Since the American Right succeeded in reframing the Framers’ “well-regulated militia” context for the Second Amendment, gun madness – punctuated by frequent mass slaughters – has become the U.S. nightmare. But the real motivation is money, says Michael Winship.
The right-wing-controlled U.S. Supreme Court has put the supposed right of Americans to carry their firearms of choice over the safety of individuals who are potential victims of gun violence. That pattern may be tested again in a case to let some domestic violence offenders keep their guns, as Laura Finley explains.
Exclusive: The United States has been on a three-decade binge of unreality, imbibing delusions that began with Ronald Reagan and have continued through the Tea Party. The challenge now is for rational Americans to show they have the toughness and tenacity to fight for the real world — and to save it, writes Robert Parry.
Exclusive: Elements of the American Right are suggesting that Barack Obama, the twice-elected President of the United States, is a tyrant whose gun-control plans should be resisted by force, a gross and dangerous distortion of why the Framers wrote the Second Amendment, says Robert Parry.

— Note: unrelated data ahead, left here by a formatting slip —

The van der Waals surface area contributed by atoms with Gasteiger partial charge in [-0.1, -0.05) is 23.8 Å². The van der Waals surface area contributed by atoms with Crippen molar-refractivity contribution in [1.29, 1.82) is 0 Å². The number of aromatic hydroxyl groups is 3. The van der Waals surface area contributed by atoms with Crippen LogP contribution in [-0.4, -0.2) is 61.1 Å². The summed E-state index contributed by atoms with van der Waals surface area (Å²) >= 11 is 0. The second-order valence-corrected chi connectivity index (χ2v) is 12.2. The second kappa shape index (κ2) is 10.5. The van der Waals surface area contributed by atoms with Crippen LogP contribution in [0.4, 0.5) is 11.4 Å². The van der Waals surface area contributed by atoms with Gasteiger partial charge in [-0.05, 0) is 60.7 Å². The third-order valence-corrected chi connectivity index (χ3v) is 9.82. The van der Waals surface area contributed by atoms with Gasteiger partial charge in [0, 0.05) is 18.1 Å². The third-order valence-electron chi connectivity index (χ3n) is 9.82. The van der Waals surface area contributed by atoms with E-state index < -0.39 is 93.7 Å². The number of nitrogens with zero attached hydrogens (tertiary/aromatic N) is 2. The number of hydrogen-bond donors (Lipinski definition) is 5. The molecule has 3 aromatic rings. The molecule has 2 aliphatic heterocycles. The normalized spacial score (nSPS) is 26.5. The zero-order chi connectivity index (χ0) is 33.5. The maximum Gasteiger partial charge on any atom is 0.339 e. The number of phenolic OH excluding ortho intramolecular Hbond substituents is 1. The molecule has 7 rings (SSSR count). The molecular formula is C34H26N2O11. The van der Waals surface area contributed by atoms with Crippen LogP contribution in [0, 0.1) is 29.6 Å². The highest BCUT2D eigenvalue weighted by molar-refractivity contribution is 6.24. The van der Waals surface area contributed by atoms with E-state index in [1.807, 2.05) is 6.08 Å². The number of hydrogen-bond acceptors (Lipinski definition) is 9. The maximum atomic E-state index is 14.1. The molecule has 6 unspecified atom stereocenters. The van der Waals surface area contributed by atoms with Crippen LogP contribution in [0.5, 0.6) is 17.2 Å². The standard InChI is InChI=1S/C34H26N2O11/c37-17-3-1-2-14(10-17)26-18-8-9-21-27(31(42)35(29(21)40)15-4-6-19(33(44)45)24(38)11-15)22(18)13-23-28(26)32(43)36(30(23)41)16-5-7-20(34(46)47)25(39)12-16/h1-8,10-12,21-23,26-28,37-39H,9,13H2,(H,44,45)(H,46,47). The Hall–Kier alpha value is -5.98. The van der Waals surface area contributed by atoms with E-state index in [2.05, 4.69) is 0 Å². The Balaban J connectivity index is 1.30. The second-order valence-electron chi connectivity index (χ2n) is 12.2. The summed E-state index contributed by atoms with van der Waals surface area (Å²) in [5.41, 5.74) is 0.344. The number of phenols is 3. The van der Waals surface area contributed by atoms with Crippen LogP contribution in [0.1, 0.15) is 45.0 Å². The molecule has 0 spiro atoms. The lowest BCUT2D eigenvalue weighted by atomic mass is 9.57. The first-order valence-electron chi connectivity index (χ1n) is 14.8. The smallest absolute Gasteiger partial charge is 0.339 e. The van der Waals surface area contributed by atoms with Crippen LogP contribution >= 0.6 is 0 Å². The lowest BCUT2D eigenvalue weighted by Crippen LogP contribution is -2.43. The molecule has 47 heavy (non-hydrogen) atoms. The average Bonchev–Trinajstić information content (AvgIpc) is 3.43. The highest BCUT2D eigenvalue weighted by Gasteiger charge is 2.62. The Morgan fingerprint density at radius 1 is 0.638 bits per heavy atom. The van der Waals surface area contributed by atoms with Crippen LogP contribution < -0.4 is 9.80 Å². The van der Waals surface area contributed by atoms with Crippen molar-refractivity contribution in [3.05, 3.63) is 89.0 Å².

As America prepares for the Second Inaugural of its first African-American president – and as demands grow for some commonsense gun control after a horrific school massacre – the Right is arming itself amid hysterical rhetoric about the need to “shoot tyrants,” ex-CIA analyst Paul R. Pillar notes.
Americans are grieving over the 20 schoolchildren and six teachers mowed down in Newtown, Connecticut, by a deranged gunman with a semi-automatic assault rifle. But national grief may not be enough to overcome the cold calculations of profit and politics, says Danny Schechter.
The American Right and the gun lobby have hijacked the original intent of the Second Amendment, which was designed for a system of citizen militias to provide for domestic “security” without the need for a standing army. But the amendment is now a dangerous relic, writes Joe Lauria.
After each mass slaughter – usually inflicted by some high-powered assault rifle in the hands of a mentally unstable individual – Americans search for some explanation, some way to make sense of the madness. That was especially true of the latest massacre of children in Connecticut, writes Michael Winship.